Building the capacity of Australia’s mental services is a key element of National Health Reform.
The Government is committed to building a stronger, more transparent, accountable, efficient and effective mental health system. The Government is delivering comprehensive reforms to make a difference to Australians living with mental illness, their families and carers.
Mental health reforms are aimed at building consumer-centred mental health services to ensure Australians with mental illness get timely access to the support they need. This will be achieved through Medicare Locals working with Local Hospital Networks to improve treatment pathways for people with mental health needs. headspace sites will also work with their Medicare Local to ensure strong care coordination for young people.
National Mental Health ReformIn May 2011, the Australian Government announced a $2.2 billion mental health package to fund National Mental Health Reform.
The funding will deliver genuine, practical and sustainable mental health reform to ensure that Australians living with mental illness get the care they need, when they need it. When combined with the 2010 Budget and election commitments, the Government will be providing $2.2 billion over five years for mental health services.
Reforms focus on five key areas:
- better care for people with severe and debilitating mental illness – who are amongst the most disadvantaged people in our community;
- strengthened primary mental health care services;
- prevention and early intervention for children and young people;
- encouraging economic and social participation, including jobs, for people with mental illness; and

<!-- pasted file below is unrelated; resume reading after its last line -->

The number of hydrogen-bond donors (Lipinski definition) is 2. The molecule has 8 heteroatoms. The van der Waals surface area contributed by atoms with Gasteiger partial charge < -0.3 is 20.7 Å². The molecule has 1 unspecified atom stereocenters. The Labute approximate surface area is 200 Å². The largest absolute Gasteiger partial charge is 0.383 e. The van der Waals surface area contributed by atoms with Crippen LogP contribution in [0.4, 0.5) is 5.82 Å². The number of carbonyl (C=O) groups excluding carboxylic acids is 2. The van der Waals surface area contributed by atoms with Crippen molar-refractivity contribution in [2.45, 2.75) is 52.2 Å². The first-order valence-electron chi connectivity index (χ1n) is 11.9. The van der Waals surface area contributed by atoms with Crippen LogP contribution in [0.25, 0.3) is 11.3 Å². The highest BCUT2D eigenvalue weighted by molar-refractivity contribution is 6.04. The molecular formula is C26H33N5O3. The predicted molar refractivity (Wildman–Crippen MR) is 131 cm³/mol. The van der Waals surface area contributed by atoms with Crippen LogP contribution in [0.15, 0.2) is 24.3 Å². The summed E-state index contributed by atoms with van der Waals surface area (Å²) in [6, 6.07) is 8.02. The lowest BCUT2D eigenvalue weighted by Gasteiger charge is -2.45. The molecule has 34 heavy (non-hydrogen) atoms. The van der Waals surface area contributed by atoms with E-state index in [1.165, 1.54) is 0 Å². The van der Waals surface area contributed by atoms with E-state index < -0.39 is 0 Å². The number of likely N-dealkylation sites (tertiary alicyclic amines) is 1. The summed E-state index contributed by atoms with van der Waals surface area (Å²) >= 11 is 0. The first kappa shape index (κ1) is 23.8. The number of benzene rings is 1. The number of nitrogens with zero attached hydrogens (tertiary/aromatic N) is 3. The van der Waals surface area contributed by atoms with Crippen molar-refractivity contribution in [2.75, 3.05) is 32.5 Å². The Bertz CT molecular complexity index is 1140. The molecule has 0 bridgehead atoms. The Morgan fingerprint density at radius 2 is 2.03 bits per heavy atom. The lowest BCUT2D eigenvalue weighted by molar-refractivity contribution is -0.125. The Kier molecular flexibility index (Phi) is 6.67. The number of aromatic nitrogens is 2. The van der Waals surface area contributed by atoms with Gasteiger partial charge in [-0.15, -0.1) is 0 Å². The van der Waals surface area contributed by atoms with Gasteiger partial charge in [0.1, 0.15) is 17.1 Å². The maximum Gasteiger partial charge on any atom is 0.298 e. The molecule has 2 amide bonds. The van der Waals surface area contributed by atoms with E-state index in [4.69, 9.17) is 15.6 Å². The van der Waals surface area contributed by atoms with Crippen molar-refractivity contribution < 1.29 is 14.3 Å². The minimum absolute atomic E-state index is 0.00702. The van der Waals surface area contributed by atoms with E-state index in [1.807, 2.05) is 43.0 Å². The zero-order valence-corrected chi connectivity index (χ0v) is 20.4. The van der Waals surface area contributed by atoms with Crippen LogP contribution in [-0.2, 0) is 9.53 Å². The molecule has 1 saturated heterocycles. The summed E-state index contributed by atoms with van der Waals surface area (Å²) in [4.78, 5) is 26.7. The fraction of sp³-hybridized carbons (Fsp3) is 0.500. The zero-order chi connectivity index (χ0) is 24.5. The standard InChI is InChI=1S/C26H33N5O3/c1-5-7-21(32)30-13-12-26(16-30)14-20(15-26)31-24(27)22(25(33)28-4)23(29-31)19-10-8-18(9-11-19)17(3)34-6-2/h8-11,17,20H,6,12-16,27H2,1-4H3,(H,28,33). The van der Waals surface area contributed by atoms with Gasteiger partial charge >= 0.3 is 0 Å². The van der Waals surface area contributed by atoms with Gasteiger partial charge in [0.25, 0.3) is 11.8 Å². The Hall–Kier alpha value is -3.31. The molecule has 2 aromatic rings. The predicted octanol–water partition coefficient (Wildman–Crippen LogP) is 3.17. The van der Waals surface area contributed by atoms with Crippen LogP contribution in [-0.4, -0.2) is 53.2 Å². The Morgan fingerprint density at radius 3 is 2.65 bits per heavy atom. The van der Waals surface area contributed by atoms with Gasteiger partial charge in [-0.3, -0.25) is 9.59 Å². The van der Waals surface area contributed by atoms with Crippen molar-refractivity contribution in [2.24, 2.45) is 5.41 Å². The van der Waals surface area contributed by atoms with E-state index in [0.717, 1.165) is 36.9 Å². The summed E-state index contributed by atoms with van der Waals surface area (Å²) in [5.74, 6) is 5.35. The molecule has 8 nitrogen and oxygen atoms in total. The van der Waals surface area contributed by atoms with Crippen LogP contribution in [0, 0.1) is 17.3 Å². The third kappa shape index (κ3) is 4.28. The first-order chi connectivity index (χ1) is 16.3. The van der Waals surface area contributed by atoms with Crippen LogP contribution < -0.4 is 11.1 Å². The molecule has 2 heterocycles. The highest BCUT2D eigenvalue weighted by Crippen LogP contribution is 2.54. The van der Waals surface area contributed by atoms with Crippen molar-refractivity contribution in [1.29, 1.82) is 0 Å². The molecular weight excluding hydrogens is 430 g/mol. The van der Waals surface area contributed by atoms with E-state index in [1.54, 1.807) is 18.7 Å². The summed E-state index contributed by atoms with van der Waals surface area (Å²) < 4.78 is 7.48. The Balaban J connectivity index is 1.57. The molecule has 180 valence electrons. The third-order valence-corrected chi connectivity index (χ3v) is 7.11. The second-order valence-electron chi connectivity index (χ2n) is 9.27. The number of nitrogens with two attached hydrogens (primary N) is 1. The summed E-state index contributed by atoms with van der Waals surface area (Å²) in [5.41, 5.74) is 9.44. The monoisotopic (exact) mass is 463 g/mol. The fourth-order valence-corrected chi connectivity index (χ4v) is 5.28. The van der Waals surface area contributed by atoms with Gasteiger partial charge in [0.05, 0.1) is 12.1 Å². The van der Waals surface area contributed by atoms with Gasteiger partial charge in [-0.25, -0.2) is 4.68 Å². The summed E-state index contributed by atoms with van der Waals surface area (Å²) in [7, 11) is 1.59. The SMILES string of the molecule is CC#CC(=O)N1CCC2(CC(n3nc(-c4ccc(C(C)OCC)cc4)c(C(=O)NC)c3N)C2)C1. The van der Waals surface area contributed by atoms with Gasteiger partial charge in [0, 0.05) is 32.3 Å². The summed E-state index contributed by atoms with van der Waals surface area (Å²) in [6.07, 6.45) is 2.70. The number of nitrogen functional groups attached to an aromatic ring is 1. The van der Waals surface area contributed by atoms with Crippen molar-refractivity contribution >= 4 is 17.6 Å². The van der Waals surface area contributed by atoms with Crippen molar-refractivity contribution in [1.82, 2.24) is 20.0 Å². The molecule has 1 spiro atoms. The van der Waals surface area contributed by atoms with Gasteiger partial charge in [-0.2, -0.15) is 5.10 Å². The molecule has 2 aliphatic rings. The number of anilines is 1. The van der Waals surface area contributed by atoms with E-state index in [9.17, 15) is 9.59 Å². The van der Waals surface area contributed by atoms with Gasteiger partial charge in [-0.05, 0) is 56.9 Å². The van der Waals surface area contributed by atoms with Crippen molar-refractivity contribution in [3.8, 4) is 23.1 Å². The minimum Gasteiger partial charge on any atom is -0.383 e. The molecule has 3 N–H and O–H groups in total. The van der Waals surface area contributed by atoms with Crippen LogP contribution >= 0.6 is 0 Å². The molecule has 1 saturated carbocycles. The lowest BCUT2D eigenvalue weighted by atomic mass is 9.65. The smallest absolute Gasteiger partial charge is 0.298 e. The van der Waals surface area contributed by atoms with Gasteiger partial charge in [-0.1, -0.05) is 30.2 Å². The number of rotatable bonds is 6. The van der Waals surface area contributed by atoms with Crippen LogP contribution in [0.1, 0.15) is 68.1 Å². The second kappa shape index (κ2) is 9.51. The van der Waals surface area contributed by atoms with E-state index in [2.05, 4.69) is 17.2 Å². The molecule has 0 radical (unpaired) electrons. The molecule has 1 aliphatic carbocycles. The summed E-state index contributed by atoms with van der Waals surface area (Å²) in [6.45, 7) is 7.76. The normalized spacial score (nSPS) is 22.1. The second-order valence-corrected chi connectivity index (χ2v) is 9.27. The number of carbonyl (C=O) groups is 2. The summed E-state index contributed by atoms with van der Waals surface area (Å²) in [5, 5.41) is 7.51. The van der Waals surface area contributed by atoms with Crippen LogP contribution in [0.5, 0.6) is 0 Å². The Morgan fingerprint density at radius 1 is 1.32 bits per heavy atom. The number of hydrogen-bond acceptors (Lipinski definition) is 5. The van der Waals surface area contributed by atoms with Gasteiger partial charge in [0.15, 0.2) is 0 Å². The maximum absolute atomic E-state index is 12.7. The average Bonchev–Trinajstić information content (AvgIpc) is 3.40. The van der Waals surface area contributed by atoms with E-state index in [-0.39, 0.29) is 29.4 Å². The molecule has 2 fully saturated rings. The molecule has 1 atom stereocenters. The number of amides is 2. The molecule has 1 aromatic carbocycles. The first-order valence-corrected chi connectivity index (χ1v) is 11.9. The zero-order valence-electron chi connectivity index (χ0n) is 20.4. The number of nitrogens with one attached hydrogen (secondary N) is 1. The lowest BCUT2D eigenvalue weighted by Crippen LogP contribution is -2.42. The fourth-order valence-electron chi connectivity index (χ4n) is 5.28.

- improving quality, accountability and innovation in mental health services.
The package also:
- recognises the diverse impact of mental illness throughout a person’s lifetime;
- seeks to build resilient children;
- supports teenagers dealing with the challenge of mental illness;
- improves access to primary care; and
- targets more services to people living with severe mental illness.
Expansion of the Access to Allied Psychological Services (ATAPS) ProgramATAPS funding was significantly increased in the 2011-12 Budget with an additional $205.9 million to be provided over five years to increase the capacity to provide services to an additional 184,000 people in hard to reach groups - 50,000 children and their families; around 18,000 Indigenous Australians; and around 116,000 people from other hard to reach groups or locations, with a particular focus on low socioeconomic areas.
Partners in RecoveryThrough the 2011-12 Budget the Australian Government has committed $549.8 million over five years, including $343.8 million in new funding, to establish the Coordinated Care and Flexible Funding for People with Severe, Persistent Mental Illness and Complex Care Needs measure, also known as the Partners in Recovery initiative.
People experiencing severe and persistent mental illness with complex needs will be supported by the Partners in Recovery initiative, which will: